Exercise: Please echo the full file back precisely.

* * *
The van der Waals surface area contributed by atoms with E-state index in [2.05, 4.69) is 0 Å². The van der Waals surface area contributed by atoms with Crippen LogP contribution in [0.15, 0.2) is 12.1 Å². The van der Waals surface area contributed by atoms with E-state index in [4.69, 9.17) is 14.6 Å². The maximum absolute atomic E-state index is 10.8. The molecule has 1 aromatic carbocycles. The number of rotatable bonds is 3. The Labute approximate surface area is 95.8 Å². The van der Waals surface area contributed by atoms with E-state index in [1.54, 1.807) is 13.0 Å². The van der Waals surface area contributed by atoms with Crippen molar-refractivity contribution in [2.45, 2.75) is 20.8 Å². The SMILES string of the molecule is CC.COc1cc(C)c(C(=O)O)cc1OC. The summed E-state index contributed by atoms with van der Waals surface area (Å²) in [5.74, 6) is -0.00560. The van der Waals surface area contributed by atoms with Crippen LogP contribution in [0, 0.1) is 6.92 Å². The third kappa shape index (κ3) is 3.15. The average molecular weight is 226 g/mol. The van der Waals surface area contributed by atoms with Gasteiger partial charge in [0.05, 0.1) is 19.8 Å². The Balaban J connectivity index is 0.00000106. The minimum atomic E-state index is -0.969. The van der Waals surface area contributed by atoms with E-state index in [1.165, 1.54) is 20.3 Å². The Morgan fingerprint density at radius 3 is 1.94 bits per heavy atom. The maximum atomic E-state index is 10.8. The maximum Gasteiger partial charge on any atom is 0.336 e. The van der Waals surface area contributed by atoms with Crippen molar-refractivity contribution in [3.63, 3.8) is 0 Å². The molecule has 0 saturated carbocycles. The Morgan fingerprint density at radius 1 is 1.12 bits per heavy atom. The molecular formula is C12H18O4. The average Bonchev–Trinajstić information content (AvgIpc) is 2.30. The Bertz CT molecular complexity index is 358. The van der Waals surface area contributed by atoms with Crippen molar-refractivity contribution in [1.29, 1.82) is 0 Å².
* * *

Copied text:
The van der Waals surface area contributed by atoms with E-state index in [2.05, 4.69) is 0 Å². The van der Waals surface area contributed by atoms with Crippen LogP contribution in [0.15, 0.2) is 12.1 Å². The van der Waals surface area contributed by atoms with E-state index in [4.69, 9.17) is 14.6 Å². The maximum absolute atomic E-state index is 10.8. The molecule has 1 aromatic carbocycles. The number of rotatable bonds is 3. The Labute approximate surface area is 95.8 Å². The van der Waals surface area contributed by atoms with E-state index in [1.54, 1.807) is 13.0 Å². The van der Waals surface area contributed by atoms with Crippen molar-refractivity contribution in [2.45, 2.75) is 20.8 Å². The SMILES string of the molecule is CC.COc1cc(C)c(C(=O)O)cc1OC. The summed E-state index contributed by atoms with van der Waals surface area (Å²) in [5.74, 6) is -0.00560. The van der Waals surface area contributed by atoms with Crippen LogP contribution in [0, 0.1) is 6.92 Å². The third kappa shape index (κ3) is 3.15. The average molecular weight is 226 g/mol. The van der Waals surface area contributed by atoms with Gasteiger partial charge in [0.05, 0.1) is 19.8 Å². The Balaban J connectivity index is 0.00000106. The minimum atomic E-state index is -0.969. The van der Waals surface area contributed by atoms with E-state index in [1.165, 1.54) is 20.3 Å². The Morgan fingerprint density at radius 3 is 1.94 bits per heavy atom. The maximum atomic E-state index is 10.8. The maximum Gasteiger partial charge on any atom is 0.336 e. The van der Waals surface area contributed by atoms with Crippen molar-refractivity contribution in [3.63, 3.8) is 0 Å². The molecule has 0 saturated carbocycles. The Morgan fingerprint density at radius 1 is 1.12 bits per heavy atom. The molecular formula is C12H18O4. The average Bonchev–Trinajstić information content (AvgIpc) is 2.30. The Bertz CT molecular complexity index is 358. The van der Waals surface area contributed by atoms with Crippen molar-refractivity contribution in [1.29, 1.82) is 0 Å².